You are here: HomeWallOpinionsArticles2020 11 27Article 1119683

Opinions of Friday, 27 November 2020

Columnist: Charles Kofi Okese

Akufo-Addo tops corruption allegation list in Ghana's history

President Akufo-Addo President Akufo-Addo

A friend invited me to be the MC of his birthday party. I wanted to look good so I went shopping for some wears. I saw this Italian labelled pair of shoes with a fairly cheap price tag, and I bought it.

The day for the party came, but as soon as I set off, it started raining, and to my utmost embarrassment the soles of my designer "Italian shoes" came off. I had to go back home to get another pair of shoes. I called my friend the birthday boy to apologise for being late to the programme, and also explained to him what happened. He burst out into an uncontrollable fit of laughter and told me that the shoe I bought is called "ma tricky wo" meaning I have tricked you. Then I remembered the adage, "Not all that glitters is gold."

Before the 2016 general elections in Ghana, Nana Akufo-Addo Addo was perceived as a great leader who had the potential of turning the fortunes of the country around. Some people even claimed he was incorruptible, but subsequent events have proven otherwise when Nana Akufo-Addo won the 2016 presidential election and became president of the Republic. His administration has witnessed newfangled levels of corruption never experienced since days of old.

And the electorates have cause to worry about the increasing dishonesty during Nana Akufo-Addo's political campaigns. He traded in deception to win votes but seems to ignore the fact that lying to the electorate undermines the trust of the people he is governing.

Unfortunately, the Akufo-Addo-led government in about four years in office has been hit with over 100 major scandals and still counting. These include Anas Aremeyaw Anas' Number 12 expose', BOST contaminated fuel, AMERI deal, Cash for Seat saga, Ghana Post GPS scandal, MASLOC deal, NLA scandals, MMT procurement scandal and the dubious $178 GVG Kelni/NCA deal.

There are more: USD2.25billion Kenbond scandal, Gh800,000 Website scandal, Cylinder Manufacturing Company stinking deal, NHIA expose' by the Auditor General, Australia 2018 Commonwealth Games Visa scandal, NIA dubious $1.22b national registration exercise, GNPC’s underpricing of Ghana’s crude oil, PDS foul-smelling scandal and the Agyapa stinking deal, just to mention a few.

In Ghana's historical events, all regime changes have been based on corruption allegations, and I am going to cite some examples as a justification for my argument. Ghana’s first President, like all other Presidents and Heads of State, had his own difficulties with corruption. He gave a fair and sincere account of the difficulties in fighting corruption in his government.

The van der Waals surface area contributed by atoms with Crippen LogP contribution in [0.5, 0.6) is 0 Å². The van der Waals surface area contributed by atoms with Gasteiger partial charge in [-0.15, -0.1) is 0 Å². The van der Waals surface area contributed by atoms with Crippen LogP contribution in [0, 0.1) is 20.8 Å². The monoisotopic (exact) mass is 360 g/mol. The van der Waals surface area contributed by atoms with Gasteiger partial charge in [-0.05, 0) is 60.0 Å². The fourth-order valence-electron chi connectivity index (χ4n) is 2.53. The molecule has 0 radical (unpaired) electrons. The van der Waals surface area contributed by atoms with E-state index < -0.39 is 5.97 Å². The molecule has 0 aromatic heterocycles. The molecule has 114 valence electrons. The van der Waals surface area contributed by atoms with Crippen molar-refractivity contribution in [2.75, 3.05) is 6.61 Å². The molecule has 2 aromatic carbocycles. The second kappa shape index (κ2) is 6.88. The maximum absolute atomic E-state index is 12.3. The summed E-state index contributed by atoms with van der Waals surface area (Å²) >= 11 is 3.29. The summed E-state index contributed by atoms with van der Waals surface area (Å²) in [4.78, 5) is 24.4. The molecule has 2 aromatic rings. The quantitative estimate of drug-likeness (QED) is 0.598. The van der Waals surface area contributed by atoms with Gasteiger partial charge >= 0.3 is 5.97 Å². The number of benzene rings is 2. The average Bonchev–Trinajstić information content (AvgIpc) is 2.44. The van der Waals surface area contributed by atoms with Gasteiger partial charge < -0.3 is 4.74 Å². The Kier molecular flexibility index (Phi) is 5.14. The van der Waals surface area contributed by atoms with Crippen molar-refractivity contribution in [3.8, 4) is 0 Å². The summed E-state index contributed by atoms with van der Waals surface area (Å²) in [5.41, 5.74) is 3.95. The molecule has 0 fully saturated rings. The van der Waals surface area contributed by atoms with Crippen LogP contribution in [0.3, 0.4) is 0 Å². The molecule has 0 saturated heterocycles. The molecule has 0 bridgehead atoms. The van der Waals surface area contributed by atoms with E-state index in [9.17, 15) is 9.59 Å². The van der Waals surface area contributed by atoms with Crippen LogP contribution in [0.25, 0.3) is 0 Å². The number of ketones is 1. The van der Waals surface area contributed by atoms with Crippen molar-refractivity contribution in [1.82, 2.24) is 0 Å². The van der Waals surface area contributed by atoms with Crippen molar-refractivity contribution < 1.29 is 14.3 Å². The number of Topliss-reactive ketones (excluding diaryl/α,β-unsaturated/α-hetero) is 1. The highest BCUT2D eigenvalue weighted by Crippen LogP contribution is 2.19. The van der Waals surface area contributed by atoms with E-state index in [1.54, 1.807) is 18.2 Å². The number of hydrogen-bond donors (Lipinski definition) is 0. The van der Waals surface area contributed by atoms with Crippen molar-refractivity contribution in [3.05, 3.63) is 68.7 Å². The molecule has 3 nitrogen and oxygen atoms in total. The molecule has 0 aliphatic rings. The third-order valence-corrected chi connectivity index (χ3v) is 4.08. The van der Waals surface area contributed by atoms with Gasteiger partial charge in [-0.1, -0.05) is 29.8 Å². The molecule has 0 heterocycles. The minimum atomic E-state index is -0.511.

He wrote, “It is, therefore, natural for the masses to feel some resentment when they see comrades whom they have put in power and have given their mandate to serve the country on their behalf, begin to forget themselves and indulge in ostentatious living. . . .Some of us very easily forget that we ourselves have risen from among the masses.”

It was alleged that at the time of his overthrow in 1966, not only had Nkrumah depleted the £200 million reserves that the country had at the time of independence, but Ghana’s total external debt obligation soared to £349.2 million in 1964. The nation’s ability to service her external debt obligations decreased. Black marketing became a lucrative business; foreign exchange became the most valuable asset in the country. Foreign-owned banks grumbled at requirements forcing them to hold government securities against their deposits. Complaints about the difficulty of getting payment from Ghana started sending wrong signals to the outside world.

The main reason Col I.K. Acheampong gave for overthrowing Dr. Kofi Abrefa Busia's government was corruption. Acheampong refused to pay debts accrued by Busia's government because he claimed those debts were incurred through corruption.

Interestingly, Acheampong who accused Busia of unscrupulousness was not spared when he took power as the Head of State. There were allegations that he, in league with his Commissioner for Industry, was depositing foreign currency into a Nigerian bank. This was reported by the New York Times in July 1979, the month after his execution alongside others.

It was also a public secret that General Acheampong was deeply buried in the violent destruction of the economy. His famous green ink (pen) was all that mattered; with a stroke, he ordered Directors of the Ministries of Trade and Finance, in particular, to issue out import licenses to his favourites, mostly young girlfriends and mistresses, with no reference to the Bank of Ghana for advice. Through official connections import licenses worth millions of cedis were issued to people supportive of the National Redemption Council and girlfriends of members of the government.

In all these, the over one hundred major corruption allegations against Akufo-Addo's government seem to be an all-time record in the annals of Ghana. Perhaps, the most puzzling shortcoming of his government in the fight of corruption is the hounding of the Attorney General, Daniel Dormelevo from office and the resignation of the Special Prosecutor, Martin Amidu.

Ghanaians have now realised that Akufo-Addo is not what he is purported to be. He has tricked the people of Ghana, and this has made him pathetically unpopular. It is unclear exactly what he will do to avert this quagmire with only two weeks to elections, but the omens are bad.